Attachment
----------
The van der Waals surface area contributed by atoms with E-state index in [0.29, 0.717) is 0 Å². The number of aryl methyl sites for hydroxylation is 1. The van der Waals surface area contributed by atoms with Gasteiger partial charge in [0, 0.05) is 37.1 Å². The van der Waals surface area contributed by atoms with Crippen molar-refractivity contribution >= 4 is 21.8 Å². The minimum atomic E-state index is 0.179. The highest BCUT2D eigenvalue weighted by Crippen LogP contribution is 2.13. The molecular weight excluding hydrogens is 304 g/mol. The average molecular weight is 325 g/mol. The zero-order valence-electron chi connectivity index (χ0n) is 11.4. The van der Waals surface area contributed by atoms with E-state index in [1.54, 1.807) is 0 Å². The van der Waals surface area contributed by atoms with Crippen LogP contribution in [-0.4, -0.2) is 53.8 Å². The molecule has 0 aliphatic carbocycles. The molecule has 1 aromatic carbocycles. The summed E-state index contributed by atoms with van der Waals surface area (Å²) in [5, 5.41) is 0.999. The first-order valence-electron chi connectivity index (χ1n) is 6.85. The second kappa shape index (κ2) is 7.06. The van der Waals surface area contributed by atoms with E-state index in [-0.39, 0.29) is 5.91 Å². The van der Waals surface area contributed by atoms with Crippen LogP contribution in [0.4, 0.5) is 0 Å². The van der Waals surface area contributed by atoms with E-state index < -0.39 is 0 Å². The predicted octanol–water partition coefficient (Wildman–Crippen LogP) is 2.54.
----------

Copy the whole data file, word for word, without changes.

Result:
The van der Waals surface area contributed by atoms with E-state index in [0.29, 0.717) is 0 Å². The number of aryl methyl sites for hydroxylation is 1. The van der Waals surface area contributed by atoms with Gasteiger partial charge in [0, 0.05) is 37.1 Å². The van der Waals surface area contributed by atoms with Crippen molar-refractivity contribution >= 4 is 21.8 Å². The minimum atomic E-state index is 0.179. The highest BCUT2D eigenvalue weighted by Crippen LogP contribution is 2.13. The molecular weight excluding hydrogens is 304 g/mol. The average molecular weight is 325 g/mol. The zero-order valence-electron chi connectivity index (χ0n) is 11.4. The van der Waals surface area contributed by atoms with E-state index in [1.54, 1.807) is 0 Å². The van der Waals surface area contributed by atoms with Crippen LogP contribution in [-0.4, -0.2) is 53.8 Å². The molecule has 0 aliphatic carbocycles. The molecule has 1 aromatic carbocycles. The summed E-state index contributed by atoms with van der Waals surface area (Å²) in [5, 5.41) is 0.999. The first-order valence-electron chi connectivity index (χ1n) is 6.85. The second kappa shape index (κ2) is 7.06. The van der Waals surface area contributed by atoms with E-state index in [-0.39, 0.29) is 5.91 Å². The van der Waals surface area contributed by atoms with Crippen LogP contribution in [0.4, 0.5) is 0 Å². The van der Waals surface area contributed by atoms with E-state index < -0.39 is 0 Å². The predicted octanol–water partition coefficient (Wildman–Crippen LogP) is 2.54.